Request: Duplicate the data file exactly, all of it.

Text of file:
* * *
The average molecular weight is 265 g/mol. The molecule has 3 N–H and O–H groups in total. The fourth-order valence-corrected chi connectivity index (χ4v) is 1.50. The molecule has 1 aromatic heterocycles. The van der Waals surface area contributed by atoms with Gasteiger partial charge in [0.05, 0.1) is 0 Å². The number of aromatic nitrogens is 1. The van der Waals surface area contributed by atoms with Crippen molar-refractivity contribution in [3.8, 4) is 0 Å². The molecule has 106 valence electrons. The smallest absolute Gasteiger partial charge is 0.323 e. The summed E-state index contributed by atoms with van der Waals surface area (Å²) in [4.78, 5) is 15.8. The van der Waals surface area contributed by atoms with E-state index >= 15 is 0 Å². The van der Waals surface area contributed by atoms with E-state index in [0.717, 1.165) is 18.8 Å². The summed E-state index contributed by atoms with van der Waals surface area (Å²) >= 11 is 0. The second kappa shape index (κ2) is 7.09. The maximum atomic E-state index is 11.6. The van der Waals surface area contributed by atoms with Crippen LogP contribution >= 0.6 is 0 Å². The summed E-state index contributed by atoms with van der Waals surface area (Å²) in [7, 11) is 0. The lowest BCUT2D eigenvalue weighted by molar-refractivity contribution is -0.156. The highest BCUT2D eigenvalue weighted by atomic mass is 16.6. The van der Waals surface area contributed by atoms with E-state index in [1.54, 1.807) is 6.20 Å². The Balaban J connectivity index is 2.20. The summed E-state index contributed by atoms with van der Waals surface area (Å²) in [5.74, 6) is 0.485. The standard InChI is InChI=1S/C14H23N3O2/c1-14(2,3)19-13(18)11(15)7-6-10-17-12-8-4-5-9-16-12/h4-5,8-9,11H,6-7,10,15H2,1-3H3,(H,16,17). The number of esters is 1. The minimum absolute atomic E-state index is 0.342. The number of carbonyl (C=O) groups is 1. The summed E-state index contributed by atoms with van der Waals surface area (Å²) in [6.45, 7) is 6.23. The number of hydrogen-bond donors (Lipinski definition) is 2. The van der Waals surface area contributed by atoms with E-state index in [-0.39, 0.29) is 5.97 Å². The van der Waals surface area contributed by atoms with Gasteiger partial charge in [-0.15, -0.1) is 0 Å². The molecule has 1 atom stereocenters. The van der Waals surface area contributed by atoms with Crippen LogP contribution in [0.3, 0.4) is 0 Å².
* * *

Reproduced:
The average molecular weight is 265 g/mol. The molecule has 3 N–H and O–H groups in total. The fourth-order valence-corrected chi connectivity index (χ4v) is 1.50. The molecule has 1 aromatic heterocycles. The van der Waals surface area contributed by atoms with Gasteiger partial charge in [0.05, 0.1) is 0 Å². The number of aromatic nitrogens is 1. The van der Waals surface area contributed by atoms with Crippen molar-refractivity contribution in [3.8, 4) is 0 Å². The molecule has 106 valence electrons. The smallest absolute Gasteiger partial charge is 0.323 e. The summed E-state index contributed by atoms with van der Waals surface area (Å²) in [4.78, 5) is 15.8. The van der Waals surface area contributed by atoms with E-state index >= 15 is 0 Å². The van der Waals surface area contributed by atoms with E-state index in [0.717, 1.165) is 18.8 Å². The summed E-state index contributed by atoms with van der Waals surface area (Å²) >= 11 is 0. The second kappa shape index (κ2) is 7.09. The maximum atomic E-state index is 11.6. The van der Waals surface area contributed by atoms with Crippen LogP contribution >= 0.6 is 0 Å². The summed E-state index contributed by atoms with van der Waals surface area (Å²) in [7, 11) is 0. The lowest BCUT2D eigenvalue weighted by molar-refractivity contribution is -0.156. The highest BCUT2D eigenvalue weighted by atomic mass is 16.6. The van der Waals surface area contributed by atoms with E-state index in [1.54, 1.807) is 6.20 Å². The Balaban J connectivity index is 2.20. The summed E-state index contributed by atoms with van der Waals surface area (Å²) in [5.74, 6) is 0.485. The standard InChI is InChI=1S/C14H23N3O2/c1-14(2,3)19-13(18)11(15)7-6-10-17-12-8-4-5-9-16-12/h4-5,8-9,11H,6-7,10,15H2,1-3H3,(H,16,17). The number of esters is 1. The minimum absolute atomic E-state index is 0.342. The number of carbonyl (C=O) groups is 1. The summed E-state index contributed by atoms with van der Waals surface area (Å²) in [6.45, 7) is 6.23. The number of hydrogen-bond donors (Lipinski definition) is 2. The van der Waals surface area contributed by atoms with E-state index in [-0.39, 0.29) is 5.97 Å². The van der Waals surface area contributed by atoms with Gasteiger partial charge in [-0.15, -0.1) is 0 Å². The molecule has 1 atom stereocenters. The van der Waals surface area contributed by atoms with Crippen LogP contribution in [0.3, 0.4) is 0 Å².